Yah, if loving Billy Joel is wrong, I don’t want to be…not wrong. I looked up Wind and the Lion on imdb. It sounds like one of those many movies that are wonderful, and then you find out the real history and think, “But that would have made and even better story!” As opposed to say, The Patriot, which with or without any historical accuracy, is crap. (The were called the Green Dragoons, because they wore…Red Coats! etc.)
I had less of a problem with the HP ending–for one, I liked how it sent the crazier Harry/Hermione fans into a frothing tailspin that lasted for about two weeks, in the summer, when I had nothing to do but watch wank communities–but yeah, it did feel kind of like a letdown. I mean, yes, Harry gets a family, it’s what he always wanted…you couldn’t cut to the birth of Kid #1 and express that as well? Or do the ending-of-every-Austen-adaptation-ever wedding sequence? I agree with you, SD, in the sense that I think those books are good, and wouldn’t be as good with happy endings. I just don’t want to read 1984 more than once, or see Brazil at all: quality stuff, but not my thing. Feel the same way about a lot of Indian food, actually (WASPy spice wuss that I am).
It’s Slytherin for him, no question. And he has to be reassured that Daddy will still love him anyway, because ew Slytherin! Can we say ‘setting up the next generation to do the whole thing all over again’?
That movie with Viggo Mortensen and the horse race is an example where telling the full story would have made it more interesting to me at least. Or the new movie with the Depression-era mom and the missing kid. From what I can tell of the trailers it’s all about the mom, not the fake son, but it’s his motivations and reactions that are interesting – there’s not much new in the story of a mom who lost her child, but the child who (spoilers, sorry, can’t figure out how to hide them) makes the fake claim in the first place? That I can’t imagine, and that’s more interesting.
the “Jurassic Bark” episode of Futurama In a near-future Los Angeles, the Voight-Kampf test for detecting lack of emotion in androids will be replaced by screenings of that episode. If it doesn’t affect you, you are clearly an artificial mechanism.
In a near-future Los Angeles, the Voight-Kampf test for detecting lack of emotion in androids will be replaced by screenings of that episode. If it doesn’t affect you, you are clearly an artificial mechanism. They would do, but unfortunately, it’s so depressing that even robots cry at it, so sayeth xkcd. (Littlefoot’s mum – now that was a downer. At least the death of Bambi’s mum was followed by a pleasant song.) spoilers, sorry, can’t figure out how to hide them In future, you can use ROT-13. All it does is cypher the letters along 13 places (so “you can use ROT-13” becomes “lbh pna hfr EBG-13”). Putting the cyphered back into ROT-13 takes it another 13 places, back to the starting point. It’s a pretty simple but effective way of spoiler stuff on a text-only system.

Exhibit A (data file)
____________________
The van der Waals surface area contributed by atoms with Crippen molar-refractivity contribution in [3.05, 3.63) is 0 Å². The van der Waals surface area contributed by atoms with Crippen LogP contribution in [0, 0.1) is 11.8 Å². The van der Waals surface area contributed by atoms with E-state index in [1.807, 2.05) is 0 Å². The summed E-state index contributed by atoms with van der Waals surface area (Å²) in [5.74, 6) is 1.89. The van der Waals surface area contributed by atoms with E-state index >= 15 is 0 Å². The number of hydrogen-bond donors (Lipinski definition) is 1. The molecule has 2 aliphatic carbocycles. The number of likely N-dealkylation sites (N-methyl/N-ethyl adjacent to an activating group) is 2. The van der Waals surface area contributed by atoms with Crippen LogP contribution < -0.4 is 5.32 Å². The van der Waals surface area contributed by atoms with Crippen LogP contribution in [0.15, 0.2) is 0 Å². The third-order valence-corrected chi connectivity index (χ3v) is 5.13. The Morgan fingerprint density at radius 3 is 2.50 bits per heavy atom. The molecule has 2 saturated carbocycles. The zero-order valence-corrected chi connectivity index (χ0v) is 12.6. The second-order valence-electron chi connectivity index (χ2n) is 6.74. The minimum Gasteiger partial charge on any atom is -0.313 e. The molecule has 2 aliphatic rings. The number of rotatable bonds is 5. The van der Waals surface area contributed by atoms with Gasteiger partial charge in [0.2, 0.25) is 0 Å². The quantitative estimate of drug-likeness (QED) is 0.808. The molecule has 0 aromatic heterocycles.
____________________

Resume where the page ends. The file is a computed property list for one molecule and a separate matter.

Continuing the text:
hapax: Yes! I always took the side of the Queen of the Night, out of sheer motherly solidarity.
Doh! I’ve been around since Usenet, I should’ve thought of that. I was trying for a HTML solution :)
Er, that was in reference to your “Magic Flute” comment. I need to turn the page now…
I always took the side of the Queen of the Night, out of sheer motherly solidarity. Not to mention Der Holle Rache” zOMG!!! And the Kiri Te Kanawa recording no less… Makes me weep in all the wrong places, I lie not.
Disneyfied and dehistoricized Pocahontas: All the characters with historical roots were mangled, from Govorner Radcliffe (Radcliffe College ring a bell?), Powhatten, Pocahontas herself, and Captain John Smith, adventurer and professional liar. In J. Smith’s memiors, he claims he was rescued by princesses from irate fathers no less than four times on three continents. Not only was he not rescued by Pocahontas, he didn’t meet her until she had moved to England, and probably never met her father either…
All the characters with historical roots were mangled If you’re talking about the original story, yes. I learned about Smith’s tall tales from James Loewen’s books. Disney could have written a decent story about Pocahontas while maintaining some semblance of historical accuracy, which would mean leaving Smith out. It’s tempting to suspect that many of the film’s flaws were due to Eisneresque tinkering after Frank Wells died, but that’s too convenient and wouldn’t fit the long production period involved with animated features.
Delayed, certainly, but to comment on LoXG’s film adaptation – it’s tosh, certainly, especially for someone who’s read the original, but for anyone who does have an interest in male eyecandy, Dorian Grey makes it all worthwhile. At one point he makes a very self-aware animal growl and you can hear half the population of the movie theatre faint of overstimulation. Is it worth the entire movie ticket just to see an attractive man be shirtless and fey? …Yes. In this case, yes it is. Though that might just be my preference. Um, on topic, I’m thankful for my hobbies allowing me to acquire a social life without hyperventilating and locking myself in my room.